King of Throws

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When most of the world first became familiar with Tom House, he was catching Hank Aaron’s record-breaking 715th homer in 1974. House, then a relief pitcher for Atlanta, was stationed in the bullpen beyond the left-field fence at Fulton County Stadium, just where the ball happened to come down.

Exactly as House had planned it.

As it turned out, House was more than just a guy in the right place at the right time. Watch the clip on YouTube, and you’ll see a rooted figure who takes not so much as a shuffle step in either direction. All House had to do was lift his glove and catch the ball.

The man on the mound, Dodgers pitcher Al Downing, was, like House, a soft-tossing left-hander. House, having pitched spring training batting practice to Aaron, had an idea what might happen.

“If the pitch was outside and elevated, I knew he would hit it to left-center field,” House said. “So when I got the choice of where I wanted to be, where do you think I put myself?”

In just the right spot, of course. House has exhibited that kind of knack throughout his decades-spanning career in which catching a milestone homer barely cracks the list of interesting things about him.

After eight years as a big league pitcher, and eight more as a big league pitching coach, he earned a doctorate in sports psychology to better understand how pitchers think. He wrote or co-wrote 22 books on pitching. So profound are his theories about how human arms release small objects that a parade of N.F.L. quarterbacks, including Tom Brady and Drew Brees, has come to him for mechanical tutelage.

His influence, and the loyalty it has garnered, got some attention last September, during an episode of the “Manningcast” edition of “Monday Night Football,” when Eli Manning was discussing Cowboys quarterback Dak Prescott’s outlandish warm-up routine. Manning exuberantly explained, “That’s the Tom House stuff!”

It is reasonable to suggest that nobody on the planet knows more about throwing things than Tom House. And after decades of perfecting the mechanics of some of the greatest athletes to walk the planet — sometimes going as far as fixing the flaws in an opponent’s delivery, only to watch that opponent subsequently beat his team — House has shifted gears with a simple goal for his latest act: Fixing the way young players throw baseballs — for free.

Taking It to the People

Today, House is putting his knowledge and experience into an app called Mustard, designed to help parents and coaches correct mechanical flaws in young pitchers. The app’s A.I., built from tens of thousands of three-dimensional models he has compiled over decades of motion-capture studies, analyzes uploaded video and makes recommendations for things like head angle and hip separation. It then feeds the user an assortment of recorded drills, almost all of them executable without the need of a partner, to address whatever issues are identified.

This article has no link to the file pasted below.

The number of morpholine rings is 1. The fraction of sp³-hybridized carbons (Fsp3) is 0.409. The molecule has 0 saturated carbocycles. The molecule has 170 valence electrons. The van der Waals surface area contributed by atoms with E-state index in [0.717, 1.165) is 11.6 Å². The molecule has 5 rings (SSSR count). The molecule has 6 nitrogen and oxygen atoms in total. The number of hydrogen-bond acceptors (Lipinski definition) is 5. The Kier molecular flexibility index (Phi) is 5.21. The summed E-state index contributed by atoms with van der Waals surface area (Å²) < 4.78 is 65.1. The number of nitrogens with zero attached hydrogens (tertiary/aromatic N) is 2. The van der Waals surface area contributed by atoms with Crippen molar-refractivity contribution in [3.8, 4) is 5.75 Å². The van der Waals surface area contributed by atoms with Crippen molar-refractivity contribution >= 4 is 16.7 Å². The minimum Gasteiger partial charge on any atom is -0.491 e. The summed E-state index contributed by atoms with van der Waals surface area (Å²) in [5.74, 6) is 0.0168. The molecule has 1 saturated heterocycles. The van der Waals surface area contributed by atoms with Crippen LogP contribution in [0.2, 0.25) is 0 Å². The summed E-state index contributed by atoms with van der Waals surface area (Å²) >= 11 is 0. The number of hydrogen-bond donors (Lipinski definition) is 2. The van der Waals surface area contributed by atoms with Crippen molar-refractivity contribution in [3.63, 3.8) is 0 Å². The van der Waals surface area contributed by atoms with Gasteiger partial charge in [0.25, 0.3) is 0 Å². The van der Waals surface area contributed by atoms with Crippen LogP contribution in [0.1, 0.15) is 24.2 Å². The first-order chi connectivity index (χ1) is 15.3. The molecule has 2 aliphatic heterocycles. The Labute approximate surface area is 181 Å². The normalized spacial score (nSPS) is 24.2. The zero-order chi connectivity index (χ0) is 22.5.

In an age when exclusive coaching carries more cachet than ever, the Mustard team keeps the bulk of the service free, House said, to democratize instruction and keep children involved. (Mustard also includes a subscription model that allows access to seminars and sessions featuring House and assorted big leaguers.)

The face of that democratic movement is a 75-year-old coach who has made a career of working with Hall of Famers yet loves to post earnest encouragements of young players and coaches on Twitter — he insists all the posts come directly from him.

Of huge concern to House is the astounding number of 13-year-olds in this country who quit organized sports by the time they reach high school — 70 percent of them, according to a poll by the National Alliance for Youth Sports. “Giving out elite instruction to 12-year-olds not only helps them play better, but with more fun,” House said. “It keeps them in the sport.”

It is not as simple as that, of course. By House’s calculations, every inch of growth or five pounds gained pushes a growing teenager backward neurophysiologically by two months.

“A 6-foot-7 18-year-old is going to be three years behind a 6-foot-1 18-year-old because of the massive road trip between big toe and release point,” he said.

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Coaching 10-year-olds is very different from coaching 16-year-olds. This is all baked into the equation. And House is thriving as a voice of reason who is unafraid to issue a controversial opinion even as he exudes warmth for baseball and its participants.

A Pioneer in the Field